“We learnt all about the threats facing lions and rhinos in Kenya and the importance of conserving them.” Winnie Rose, Laburra Primary School
What is the Lion Kids Camp?
Each year, the Ewaso Lions put on the Lion Kids Camp, a multi-day camp for local children that combines wildlife education, game drives, art competitions, and fun. The participants get to have life-changing wildlife experiences.
Most children in northern Kenya have only had negative experiences with wildlife. The Lion Kids Camps enable children to experience a positive connection with wildlife, inspiring them to be the next generation of park wardens, safari guides, and wildlife biologists.
Seeing Lions for first time
In December 2014, Ewaso Lions took their Lion Kids Camp to Solio Game Reserve. This camp was an opportunity for the children who have lived on the edge of Solio for most of their lives to learn about the animals they had rarely seen and why they are important to them and their families.
To be able to attend, students participated in a creative arts competition and were then selected based on their best entries. They had four teachers join the group of 32 kids who kept the entire group singing, laughing and engaged the entire time.
During the Camp, the children saw their first-ever rhinos – both black and white – including many young calves. They also saw some spectacular lions – young males with golden manes, females with cubs and older males with black manes too. For a first-ever sighting of lions, this was amazing.
The children were surprised to learn that most of the wildlife found in Kenya cannot be found anywhere else in the world. Although some had heard about poaching before, not one child realized that it was a major threat to lions in Kenya. The children could barely look at the images of the poached rhinos after seeing them in the wild. They had to accept the sad reality of it.
All of the children did a questionnaire before and after the trip to enable the Ewaso Lions team to evaluate the camp’s efficacy and to better understand what works for future planning. It was a fantastic few days in the Solio camp, and the children left it singing and feeling hopeful about the future.
About her experience at camp, Beatrice Njoki of Honi Primary School said, “When I went home after the Lion Kids Camp, I taught people to conserve the environment. We live near the Ark tourist lodge, where people have been killing dik-diks and gazelles but I urged them to stop because it’s very bad. My family was very happy because I told them I wanted to be a tour guide and also one of my neighbours is a poacher but we encouraged him to stop poaching”.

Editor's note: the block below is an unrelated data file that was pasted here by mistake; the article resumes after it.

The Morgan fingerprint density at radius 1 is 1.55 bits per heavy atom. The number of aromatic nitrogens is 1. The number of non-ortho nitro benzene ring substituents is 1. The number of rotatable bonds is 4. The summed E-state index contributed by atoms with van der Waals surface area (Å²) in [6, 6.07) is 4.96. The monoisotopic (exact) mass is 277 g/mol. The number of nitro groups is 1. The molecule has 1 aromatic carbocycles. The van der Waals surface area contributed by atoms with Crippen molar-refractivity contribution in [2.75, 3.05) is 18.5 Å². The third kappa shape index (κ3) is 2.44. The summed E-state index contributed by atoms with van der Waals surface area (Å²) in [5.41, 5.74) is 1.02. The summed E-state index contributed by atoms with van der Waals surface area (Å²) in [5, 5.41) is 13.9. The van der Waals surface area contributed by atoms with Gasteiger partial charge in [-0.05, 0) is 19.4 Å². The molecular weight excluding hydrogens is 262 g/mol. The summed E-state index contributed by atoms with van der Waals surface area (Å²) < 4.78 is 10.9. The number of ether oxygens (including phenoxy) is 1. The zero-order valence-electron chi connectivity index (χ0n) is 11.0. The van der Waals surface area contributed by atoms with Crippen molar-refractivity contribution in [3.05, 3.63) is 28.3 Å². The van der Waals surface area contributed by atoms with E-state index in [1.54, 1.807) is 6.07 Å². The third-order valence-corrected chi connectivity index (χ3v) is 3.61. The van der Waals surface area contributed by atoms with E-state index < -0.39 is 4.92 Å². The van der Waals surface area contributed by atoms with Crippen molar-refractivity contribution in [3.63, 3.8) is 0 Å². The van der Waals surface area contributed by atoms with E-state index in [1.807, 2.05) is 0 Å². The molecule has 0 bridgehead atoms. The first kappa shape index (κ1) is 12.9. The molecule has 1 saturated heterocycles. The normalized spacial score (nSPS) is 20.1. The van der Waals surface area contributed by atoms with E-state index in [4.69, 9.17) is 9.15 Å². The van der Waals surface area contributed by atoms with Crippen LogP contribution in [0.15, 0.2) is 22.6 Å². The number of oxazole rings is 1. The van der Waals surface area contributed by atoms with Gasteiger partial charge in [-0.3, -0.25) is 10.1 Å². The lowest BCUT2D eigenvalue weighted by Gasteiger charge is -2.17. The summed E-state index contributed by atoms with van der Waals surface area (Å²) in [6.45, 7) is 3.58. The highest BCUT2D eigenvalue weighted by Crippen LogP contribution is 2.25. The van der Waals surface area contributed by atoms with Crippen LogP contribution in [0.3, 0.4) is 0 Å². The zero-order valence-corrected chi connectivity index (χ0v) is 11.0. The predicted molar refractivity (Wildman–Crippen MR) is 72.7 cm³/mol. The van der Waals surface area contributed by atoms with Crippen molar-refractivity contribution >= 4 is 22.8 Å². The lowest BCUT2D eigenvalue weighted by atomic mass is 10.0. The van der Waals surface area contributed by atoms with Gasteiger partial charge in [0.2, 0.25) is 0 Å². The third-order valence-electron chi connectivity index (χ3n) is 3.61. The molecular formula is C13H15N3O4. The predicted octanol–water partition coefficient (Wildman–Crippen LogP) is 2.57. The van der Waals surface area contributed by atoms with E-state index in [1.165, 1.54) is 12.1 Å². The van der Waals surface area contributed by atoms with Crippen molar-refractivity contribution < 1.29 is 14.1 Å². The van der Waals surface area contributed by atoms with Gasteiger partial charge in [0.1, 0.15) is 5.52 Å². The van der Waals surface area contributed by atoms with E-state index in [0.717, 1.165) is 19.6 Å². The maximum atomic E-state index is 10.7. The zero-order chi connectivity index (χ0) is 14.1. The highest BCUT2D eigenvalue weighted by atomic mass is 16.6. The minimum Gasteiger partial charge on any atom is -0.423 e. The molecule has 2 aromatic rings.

Who is ‘Ewaso Lions’?
The Ewaso Lions is an independent, non-profit organization dedicated to conservation. It strives to conserve Kenya’s lions and other large carnivores by promoting peaceful coexistence between people and wildlife. The organization uses education to foster support for conservation and help guide the long-term conservation management of lions in protected areas and on private lands.
Where is the Group Located?
The Ewaso Lions works in northern Kenya’s Samburu, Laikipia, and Isiolo Counties, which make up one contiguous ecosystem. This region is home to the third largest population of lions, cheetahs, and wild dogs in Kenya. As their Laikipian neighbour, Forum Focus is proud to support the Ewaso Lions. Like them, we believe Laikipia is special because ¾ of its landscape is used in conservation. There is nowhere else like it in Kenya. We believe Laikipia is the perfect learning environment because it is safe and incredibly diverse. We love that the Ewaso Lions are helping us to further develop the brand of Laikipia as a Wild Class.
Putting Local People first
Ewaso Lions firmly believes that the success of lion conservation hinges on the involvement of the local people who live alongside lions. Its programmes promote human-carnivore coexistence and build local capacity for wildlife rangers and community leaders.
What’s Special about Lions?
Did you know that Kenya’s lions could be extinct in the next two decades?
The African lion population has declined by 90% in the last 75 years and lions have disappeared from approximately 80% of their historical range. Kenya’s lion population is now less than 2,000 individuals.
This decline in lion numbers is mainly due to habitat loss and conflict with humans, primarily over livestock depredation. When lions attack livestock, pastoralists may retaliate by killing them. At the current rate of loss, Kenya’s lions could be extinct in the next two decades unless something is done.